The work of Irish artist Jesse Jones seeks out the false starts and forgotten dreams of the early avant-garde, tracing the appropriation of radical aesthetics by mass entertainment through exploring the legacies of cinema as a social and political medium. In revisiting twentieth century revolutionary movements through their cultural manifestations, Jones proposes that new forms of collective action and self-representation may yet be possible.
Her 2011 film The Struggle Against Ourselves, exhibited for the first time in the UK, transposes the post-revolutionary acting workshops of Vsevolod Meyerhold (1874-1940) to Los Angeles, the heart of the American film industry. There the artist worked with theatre director Chi-wang Yang and students from CalArts to restage a series of Meyerhold’s ‘études’, symbolic physical gestures that resemble elements of dance. Later denounced by Stalin as a traitor to the project of Socialist Realism, Meyerhold intended the movements’ form and synchrony as a political display that would raise the consciousness of the working class.
Jones draws links between Meyerhold’s project and the later Hollywood spectacle of Busby Berkeley film productions, both of which enact a legacy of militarism and violence through their regimented, choreographed actions. Unlike the mechanised perfection of the latter, however, The Struggle Against Ourselves features students striving with a dedicated honesty – sometimes succeeding, sometimes faltering – to recreate a series of études, relying on group cooperation as well as an intense bodily dedication.
In its final stages, this hypnotic and melancholic film shifts from rehearsal to a performance in which the actors are isolated against a blank backdrop, as if temporarily suspended in an alternate space of an imagined future that never arrives but that still holds potential for the present.
The film’s haunting Bach-inspired soundtrack features a performance by Jones’s frequent collaborator, theremin virtuosa Lydia Kavina. For this installation at Spike Island, the music continues beyond the end of the film, triggering a synchronised display of lights that illuminates the stage-like seating area. This gesture extends the space and rhythms of the film, implicating the viewer momentarily in a wider struggle toward unified action.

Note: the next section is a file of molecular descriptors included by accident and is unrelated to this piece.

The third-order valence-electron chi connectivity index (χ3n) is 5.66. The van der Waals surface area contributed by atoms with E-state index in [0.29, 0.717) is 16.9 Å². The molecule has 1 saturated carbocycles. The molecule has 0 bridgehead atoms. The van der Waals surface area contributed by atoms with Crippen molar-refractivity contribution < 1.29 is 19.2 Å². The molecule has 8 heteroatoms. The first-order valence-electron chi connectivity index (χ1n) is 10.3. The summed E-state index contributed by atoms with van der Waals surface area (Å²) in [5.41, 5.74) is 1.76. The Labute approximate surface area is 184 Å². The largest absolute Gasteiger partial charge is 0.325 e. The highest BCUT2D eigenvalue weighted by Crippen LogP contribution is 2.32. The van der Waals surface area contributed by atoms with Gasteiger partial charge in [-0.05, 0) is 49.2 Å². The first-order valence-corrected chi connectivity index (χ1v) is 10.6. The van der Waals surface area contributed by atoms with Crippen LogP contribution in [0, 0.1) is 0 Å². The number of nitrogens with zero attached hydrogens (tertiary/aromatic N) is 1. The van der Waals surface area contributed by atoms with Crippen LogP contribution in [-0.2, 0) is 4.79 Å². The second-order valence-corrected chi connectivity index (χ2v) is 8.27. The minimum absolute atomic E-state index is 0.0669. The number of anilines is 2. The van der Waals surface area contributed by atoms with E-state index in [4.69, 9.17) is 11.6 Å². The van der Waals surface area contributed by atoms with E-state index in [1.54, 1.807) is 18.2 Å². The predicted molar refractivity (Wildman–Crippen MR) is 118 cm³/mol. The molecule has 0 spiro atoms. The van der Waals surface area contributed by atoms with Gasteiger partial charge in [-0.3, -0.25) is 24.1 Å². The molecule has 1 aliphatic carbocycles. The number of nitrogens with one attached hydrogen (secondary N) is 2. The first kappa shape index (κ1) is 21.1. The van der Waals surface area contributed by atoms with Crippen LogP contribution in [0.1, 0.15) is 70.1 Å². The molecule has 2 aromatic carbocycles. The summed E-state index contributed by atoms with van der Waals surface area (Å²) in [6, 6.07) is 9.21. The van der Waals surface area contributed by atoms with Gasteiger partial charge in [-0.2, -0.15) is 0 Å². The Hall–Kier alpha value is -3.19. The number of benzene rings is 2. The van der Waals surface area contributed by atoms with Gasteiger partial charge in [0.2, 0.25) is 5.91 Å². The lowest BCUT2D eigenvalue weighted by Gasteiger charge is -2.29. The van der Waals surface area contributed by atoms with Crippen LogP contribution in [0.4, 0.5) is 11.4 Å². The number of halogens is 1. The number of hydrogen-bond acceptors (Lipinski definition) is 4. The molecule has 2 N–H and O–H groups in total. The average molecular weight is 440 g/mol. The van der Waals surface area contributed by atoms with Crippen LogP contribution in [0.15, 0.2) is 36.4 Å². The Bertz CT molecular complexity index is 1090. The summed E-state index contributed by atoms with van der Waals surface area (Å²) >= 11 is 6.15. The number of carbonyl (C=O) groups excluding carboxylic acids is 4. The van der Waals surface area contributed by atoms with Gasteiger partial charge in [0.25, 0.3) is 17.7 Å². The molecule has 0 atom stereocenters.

Jesse Jones is a Dublin-based artist. Her practice crosses the media of film, performance and installation. Often working through collaborative structures, she explores how historical instances of communal culture may hold resonance in our current social and political experiences. Jones’ practice is multi-platform, working in film installation, performance and sculpture. Her recent work proposes a re-imagining of the relationship between the Law and the body through speculative feminism.
Using a form of expanded cinema she explores magical counter-narratives to the State drawn from suppressed archetypes and myth. She represented Ireland at the Venice Biennale 2017. Other recent exhibitions and projects prior to representing Ireland at the Venice Biennale in 2017, include the major new work In the Shadow of the State, with Sarah Browne, commissioned by Artangel (UK) and Create with funding support from Ireland 2016. Upcoming solo exhibitions include: Talbot Rice Gallery Edinburgh and Guggenheim Bilbao.
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